The Homeownership Rate Is Now the Lowest Since 1989, But There’s a Silver Lining. The U.S. homeownership rate continued to decline in the first quarter of 2015, hitting 63.8%, its lowest level since 1989. But economists saw a silver lining in that number. For the second consecutive quarter, the number of total households – renters and owners – jumped significantly. Because many of those new households are renting, that can drive down the homeownership rate as a percentage of total households, while providing a glimmer of hope in the long term because eventually, those renters will likely buy homes.


-8:30 a.m. EDT: Fed’s Tarullo speaks in Washington about tailoring community bank regulation and supervision

-Bank of Mexico releases a policy statement.


Have Distressed Neighborhoods Recovered? The U.S. government’s Neighborhood Stabilization Program aimed to helps areas hit hard by the housing crash, but evidence for successful recovery across seven large urban counties is mixed, Jenny Schuetz, Jonathan Spader and Alvaro Cortes wrote in a Finance and Economics Discussion Series working paper from the Federal Reserve. “Housing recovery proceeded unevenly…during the program’s implementation period, and the evidence linking [program] activity to housing changes is quite mixed.”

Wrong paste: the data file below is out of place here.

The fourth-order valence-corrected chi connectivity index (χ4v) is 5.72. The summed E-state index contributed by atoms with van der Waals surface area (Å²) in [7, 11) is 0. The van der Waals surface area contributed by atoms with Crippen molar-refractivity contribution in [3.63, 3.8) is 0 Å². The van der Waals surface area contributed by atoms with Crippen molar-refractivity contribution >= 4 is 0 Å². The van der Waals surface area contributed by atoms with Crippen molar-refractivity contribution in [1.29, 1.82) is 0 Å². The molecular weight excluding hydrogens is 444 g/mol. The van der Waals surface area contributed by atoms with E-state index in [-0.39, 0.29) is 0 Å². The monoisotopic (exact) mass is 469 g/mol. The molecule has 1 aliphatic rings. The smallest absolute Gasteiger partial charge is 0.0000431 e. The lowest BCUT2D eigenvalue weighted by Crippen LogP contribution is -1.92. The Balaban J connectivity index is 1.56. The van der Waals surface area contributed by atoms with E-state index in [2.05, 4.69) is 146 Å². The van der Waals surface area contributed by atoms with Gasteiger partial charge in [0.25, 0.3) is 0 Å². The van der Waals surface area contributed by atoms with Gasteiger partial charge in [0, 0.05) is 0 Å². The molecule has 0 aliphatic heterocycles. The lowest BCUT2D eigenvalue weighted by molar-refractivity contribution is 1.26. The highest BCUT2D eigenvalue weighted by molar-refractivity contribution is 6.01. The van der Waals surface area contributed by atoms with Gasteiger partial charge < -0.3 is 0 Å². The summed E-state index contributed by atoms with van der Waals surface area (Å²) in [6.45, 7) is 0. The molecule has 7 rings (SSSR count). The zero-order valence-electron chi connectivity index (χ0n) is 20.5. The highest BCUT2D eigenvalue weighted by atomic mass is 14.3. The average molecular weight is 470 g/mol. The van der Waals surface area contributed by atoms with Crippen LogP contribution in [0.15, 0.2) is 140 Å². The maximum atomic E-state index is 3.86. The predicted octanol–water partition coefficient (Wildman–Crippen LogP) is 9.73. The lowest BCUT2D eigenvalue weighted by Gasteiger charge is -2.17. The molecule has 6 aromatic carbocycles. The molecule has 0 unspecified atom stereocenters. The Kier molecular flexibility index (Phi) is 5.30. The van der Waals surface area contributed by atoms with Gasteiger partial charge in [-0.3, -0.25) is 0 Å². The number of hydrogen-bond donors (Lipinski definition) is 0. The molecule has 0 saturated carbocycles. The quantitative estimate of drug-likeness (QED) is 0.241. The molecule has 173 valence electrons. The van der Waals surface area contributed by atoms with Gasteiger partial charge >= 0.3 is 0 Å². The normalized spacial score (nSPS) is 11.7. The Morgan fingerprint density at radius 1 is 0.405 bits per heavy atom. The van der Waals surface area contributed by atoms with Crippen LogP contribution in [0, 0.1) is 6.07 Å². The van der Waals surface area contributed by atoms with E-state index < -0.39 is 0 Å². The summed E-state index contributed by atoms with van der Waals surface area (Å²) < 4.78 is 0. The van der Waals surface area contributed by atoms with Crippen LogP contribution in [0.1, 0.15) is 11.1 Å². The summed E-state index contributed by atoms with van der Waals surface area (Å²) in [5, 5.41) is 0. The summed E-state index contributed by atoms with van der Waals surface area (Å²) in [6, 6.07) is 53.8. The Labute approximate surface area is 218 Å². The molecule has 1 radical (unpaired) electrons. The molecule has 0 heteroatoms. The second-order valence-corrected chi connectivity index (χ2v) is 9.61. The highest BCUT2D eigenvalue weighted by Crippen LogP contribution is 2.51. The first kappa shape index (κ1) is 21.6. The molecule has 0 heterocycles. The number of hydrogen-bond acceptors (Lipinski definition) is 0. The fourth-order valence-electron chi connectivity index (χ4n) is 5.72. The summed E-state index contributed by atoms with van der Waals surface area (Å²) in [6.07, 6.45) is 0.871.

Stay Patient, Janet, write the editors at Bloomberg View. “The U.S. Federal Reserve indicated Wednesday that it is willing to wait a few more months — and possibly longer – before pulling back further on economic stimulus. Judging from the latest data on output and inflation, patience is absolutely the right policy.”